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Deer & Tick Committee readies new website

JIM COLLIGAN PHOTO | Deer in Silver Beach.

JIM COLLIGAN PHOTO | Deer in Silver Beach.

Finishing touches are being put on a Shelter Island Deer & Tick Committee website to go live within the next week or two.

In the past, anyone seeking information about tick infestation responsible for spreading diseases here or what’s being done to cull the deer herd, could only access information from the Shelter Island Police Department’s website.

But the Deer & Tick Committee determined that many residents don’t think to seek information there and opted for a separate site with the hope of a better flow of information.

Committee member and artist Jackie Black has led the effort to build the new website and said she’s nearly ready to pull the trigger for public access.

Meanwhile, the Deer & Tick Committee is prepping for its first meeting of 2016 on Wednesday, February 10. A controversial subject — the efficacy of 4-poster units — is expected to be front and center on the agenda, according to Councilman Jim Colligan, a long-time committee member before his election to the Town Board.

Shelter Island was a major test site during the 2008-11 Cornell Cooperative Extension-Cornell University program to determine the effectiveness of the 4-posters — feeding stands that brush deer with the tickicide permethrin.

Original test results showed a decrease in the presence of ticks when 60 units were deployed around the Island over the three year period. But once the program ended and the town took over maintaining the units, the number of 4-posters were cut back, with the town citing cost considerations. The result was an increase in ticks.

Gradually, helped by grants from New York State to offset the cost of their maintenance, the town, increased the number of units to 38.

But in the past year, Marc Wein, a member of the Deer & Tick Committee and an early proponent of 4-posters for which he helped to raise funds, began questioning their use. Those contributors he had secured were having doubts about the ongoing expense and the cost of corn used to attract the deer to the feeding stands.

Mr. Wein said he feared there would be no end to the escalating costs. He further questioned their effectiveness at more than a few yards from each unit and, more recently, raised a question about the long-term safety of permethrin.

With some residents spraying their properties with permethrin, a rainstorm right after spraying could wash the tickicide into surrounding waterways, Mr. Wein said. Spraying private properties also results in killing other insects, not just ticks, Mr. Wein said, including bees and other beneficial insects.

His views have been echoed by Cutchogue’s John Rasweiller, a retired medical school professor, who serves on the Suffolk County Tick Control Advisory Committee, the North Fork Deer Management Alliance and Southold’s Deer Management Committee.

Four posters result in feeding not just deer, but other animals, such as raccoons that grow larger because of the availability of corn. They they become tick carriers just as the deer are, Rasweiller said.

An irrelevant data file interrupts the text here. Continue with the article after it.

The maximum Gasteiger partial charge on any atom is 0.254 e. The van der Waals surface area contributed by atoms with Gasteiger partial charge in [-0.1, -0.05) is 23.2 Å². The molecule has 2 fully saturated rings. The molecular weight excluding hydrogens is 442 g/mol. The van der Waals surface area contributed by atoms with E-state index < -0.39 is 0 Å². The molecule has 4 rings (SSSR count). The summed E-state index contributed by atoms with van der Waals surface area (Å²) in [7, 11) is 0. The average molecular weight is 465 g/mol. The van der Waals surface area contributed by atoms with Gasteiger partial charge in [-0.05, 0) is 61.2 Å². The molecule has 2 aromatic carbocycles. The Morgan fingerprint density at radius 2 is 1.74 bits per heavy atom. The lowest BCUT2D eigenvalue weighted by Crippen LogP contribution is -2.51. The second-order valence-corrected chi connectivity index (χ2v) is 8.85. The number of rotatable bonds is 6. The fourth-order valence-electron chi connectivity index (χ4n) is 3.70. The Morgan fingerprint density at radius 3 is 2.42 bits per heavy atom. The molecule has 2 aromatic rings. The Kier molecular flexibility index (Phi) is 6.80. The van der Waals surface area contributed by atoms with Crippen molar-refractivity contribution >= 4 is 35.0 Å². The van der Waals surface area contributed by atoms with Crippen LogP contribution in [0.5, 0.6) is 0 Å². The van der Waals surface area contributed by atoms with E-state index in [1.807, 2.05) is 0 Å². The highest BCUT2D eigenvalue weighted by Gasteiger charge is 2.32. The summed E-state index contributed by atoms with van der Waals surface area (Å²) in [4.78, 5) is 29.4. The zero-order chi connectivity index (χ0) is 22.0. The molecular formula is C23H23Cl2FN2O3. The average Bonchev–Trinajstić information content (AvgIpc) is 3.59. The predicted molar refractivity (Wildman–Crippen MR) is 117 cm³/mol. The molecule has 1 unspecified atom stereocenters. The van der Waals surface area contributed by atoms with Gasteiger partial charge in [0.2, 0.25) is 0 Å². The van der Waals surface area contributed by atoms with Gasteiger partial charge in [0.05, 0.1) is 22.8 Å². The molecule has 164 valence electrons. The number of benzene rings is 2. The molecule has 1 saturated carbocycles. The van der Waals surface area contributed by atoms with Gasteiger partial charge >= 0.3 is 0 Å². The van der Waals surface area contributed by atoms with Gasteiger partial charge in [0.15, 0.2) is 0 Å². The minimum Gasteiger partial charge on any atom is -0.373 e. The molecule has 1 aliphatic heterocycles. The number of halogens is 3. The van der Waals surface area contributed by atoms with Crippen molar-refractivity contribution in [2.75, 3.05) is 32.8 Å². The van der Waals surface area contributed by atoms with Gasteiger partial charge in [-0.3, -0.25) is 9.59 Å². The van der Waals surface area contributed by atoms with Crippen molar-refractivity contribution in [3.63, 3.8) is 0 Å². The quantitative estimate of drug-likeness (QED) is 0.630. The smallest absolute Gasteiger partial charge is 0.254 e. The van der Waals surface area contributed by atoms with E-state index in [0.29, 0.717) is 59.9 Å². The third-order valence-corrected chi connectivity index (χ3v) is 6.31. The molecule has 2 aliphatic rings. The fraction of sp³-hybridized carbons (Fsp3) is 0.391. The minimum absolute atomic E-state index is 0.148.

He also said efforts at fertility control efforts were too expensive and not approved by the New York State Department of Environmental Control as a means of stand-alone deer management.

“On eastern Long Island, substantial reduction of our deer population can be achieved only by some combination of recreational hunting and humane culling,” he wrote in a Suffolk Times column.

Countering the effectiveness of 4-posters is a New York State report, where  researchers observed that tick levels in 4-poster treatment sites significantly declined compared with the control site from 2008 to 2009, and in most cases from 2008 to 2010.

A number of other studies outside of New York State have shown reductions in tick populations at all stages of development, measuring greater than 90 percent and as much as 100 percent. Results from the U.S. Department of Agriculture’s Northeast Area-Wide Tick Control Project, which did involve a New York State treatment site, demonstrated the effectiveness of 4-poster technology with efficacies against nymphal blacklegged and lone star ticks ranging from 60.0 to 81.7 and 90.9 to 99.5 percent, respectively.

If committee members and a number of experts who attended Deer & Tick meetings were reluctant to agree with the negative assessment of 4-posters, several have said there should be further studies on the safety and effectiveness of the units.

A number of other communities that have tried using the units have abandoned them and others have resisted using them, Mr. Wein said.

While the town continues to support use of the units, it has also followed the suggestion of Deer & Tick Committee members to step up spending on culling the herd.

Toward that end, the town expects to spend about $50,000 in annual salary for a wildlife manager to help run a deer management program — including deploying and maintaining the 4-posters — but also coordinating the hunts.

Mashomack Preserve reported a major increase in its culling at 160 deer taken in just five days of the January shotgun hunt as compared with 129 during the entire month of January 2015.

Townwide numbers haven’t yet been tallied, according to Jennifer Beresky, who compiles information for the Police Department. But she said early numbers showed 14 deer were taken on town-managed properties in the first few days of the shotgun season. Numbers of deer culled since the hunt began

October 1, 2015, show an increase by 17 over last year’s numbers, Ms. Beresky said.

She noted that Mashomack, which allows off-Island hunters, has a much larger group of shooters. The only off-island hunters allowed outside of Mashomack must be accompanied by Island residents.

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